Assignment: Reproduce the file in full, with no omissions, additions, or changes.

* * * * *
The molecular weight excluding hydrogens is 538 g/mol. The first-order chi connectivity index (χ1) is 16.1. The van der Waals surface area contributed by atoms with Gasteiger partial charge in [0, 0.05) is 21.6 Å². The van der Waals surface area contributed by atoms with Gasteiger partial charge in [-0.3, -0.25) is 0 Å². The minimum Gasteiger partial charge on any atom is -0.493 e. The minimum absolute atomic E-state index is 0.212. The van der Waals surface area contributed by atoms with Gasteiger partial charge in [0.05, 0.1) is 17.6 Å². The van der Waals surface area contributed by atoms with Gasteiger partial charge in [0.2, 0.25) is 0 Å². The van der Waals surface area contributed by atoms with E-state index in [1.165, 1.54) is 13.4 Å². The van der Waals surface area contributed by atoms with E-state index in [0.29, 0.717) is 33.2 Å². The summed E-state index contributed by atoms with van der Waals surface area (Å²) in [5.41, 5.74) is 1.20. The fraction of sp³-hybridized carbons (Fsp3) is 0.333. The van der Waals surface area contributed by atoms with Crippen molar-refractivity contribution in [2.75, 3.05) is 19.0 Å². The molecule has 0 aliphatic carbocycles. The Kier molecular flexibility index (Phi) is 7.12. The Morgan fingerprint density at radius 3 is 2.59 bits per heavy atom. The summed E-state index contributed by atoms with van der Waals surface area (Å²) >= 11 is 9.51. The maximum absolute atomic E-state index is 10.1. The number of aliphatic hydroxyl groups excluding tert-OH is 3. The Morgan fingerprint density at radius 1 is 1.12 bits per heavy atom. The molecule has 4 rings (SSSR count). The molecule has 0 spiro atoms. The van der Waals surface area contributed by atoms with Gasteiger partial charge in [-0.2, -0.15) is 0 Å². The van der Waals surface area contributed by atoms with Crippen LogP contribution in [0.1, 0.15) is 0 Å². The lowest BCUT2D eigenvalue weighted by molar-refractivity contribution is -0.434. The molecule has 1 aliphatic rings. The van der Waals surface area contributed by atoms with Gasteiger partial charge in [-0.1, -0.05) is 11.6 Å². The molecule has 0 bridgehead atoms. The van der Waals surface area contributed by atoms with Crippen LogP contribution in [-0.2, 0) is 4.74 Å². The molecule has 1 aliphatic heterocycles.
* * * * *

The molecular weight excluding hydrogens is 538 g/mol. The first-order chi connectivity index (χ1) is 16.1. The van der Waals surface area contributed by atoms with Gasteiger partial charge in [0, 0.05) is 21.6 Å². The van der Waals surface area contributed by atoms with Gasteiger partial charge in [-0.3, -0.25) is 0 Å². The minimum Gasteiger partial charge on any atom is -0.493 e. The minimum absolute atomic E-state index is 0.212. The van der Waals surface area contributed by atoms with Gasteiger partial charge in [0.05, 0.1) is 17.6 Å². The van der Waals surface area contributed by atoms with Gasteiger partial charge in [0.2, 0.25) is 0 Å². The van der Waals surface area contributed by atoms with E-state index in [1.165, 1.54) is 13.4 Å². The van der Waals surface area contributed by atoms with E-state index in [0.29, 0.717) is 33.2 Å². The summed E-state index contributed by atoms with van der Waals surface area (Å²) in [5.41, 5.74) is 1.20. The fraction of sp³-hybridized carbons (Fsp3) is 0.333. The van der Waals surface area contributed by atoms with Crippen molar-refractivity contribution in [2.75, 3.05) is 19.0 Å². The molecule has 0 aliphatic carbocycles. The Kier molecular flexibility index (Phi) is 7.12. The Morgan fingerprint density at radius 3 is 2.59 bits per heavy atom. The summed E-state index contributed by atoms with van der Waals surface area (Å²) >= 11 is 9.51. The maximum absolute atomic E-state index is 10.1. The number of aliphatic hydroxyl groups excluding tert-OH is 3. The Morgan fingerprint density at radius 1 is 1.12 bits per heavy atom. The molecule has 4 rings (SSSR count). The molecule has 0 spiro atoms. The van der Waals surface area contributed by atoms with Gasteiger partial charge in [-0.2, -0.15) is 0 Å². The van der Waals surface area contributed by atoms with Crippen LogP contribution in [0.1, 0.15) is 0 Å². The lowest BCUT2D eigenvalue weighted by molar-refractivity contribution is -0.434. The molecule has 1 aliphatic rings. The van der Waals surface area contributed by atoms with Gasteiger partial charge in [-0.1, -0.05) is 11.6 Å². The molecule has 0 bridgehead atoms. The van der Waals surface area contributed by atoms with Crippen LogP contribution in [-0.2, 0) is 4.74 Å². The molecule has 1 aliphatic heterocycles.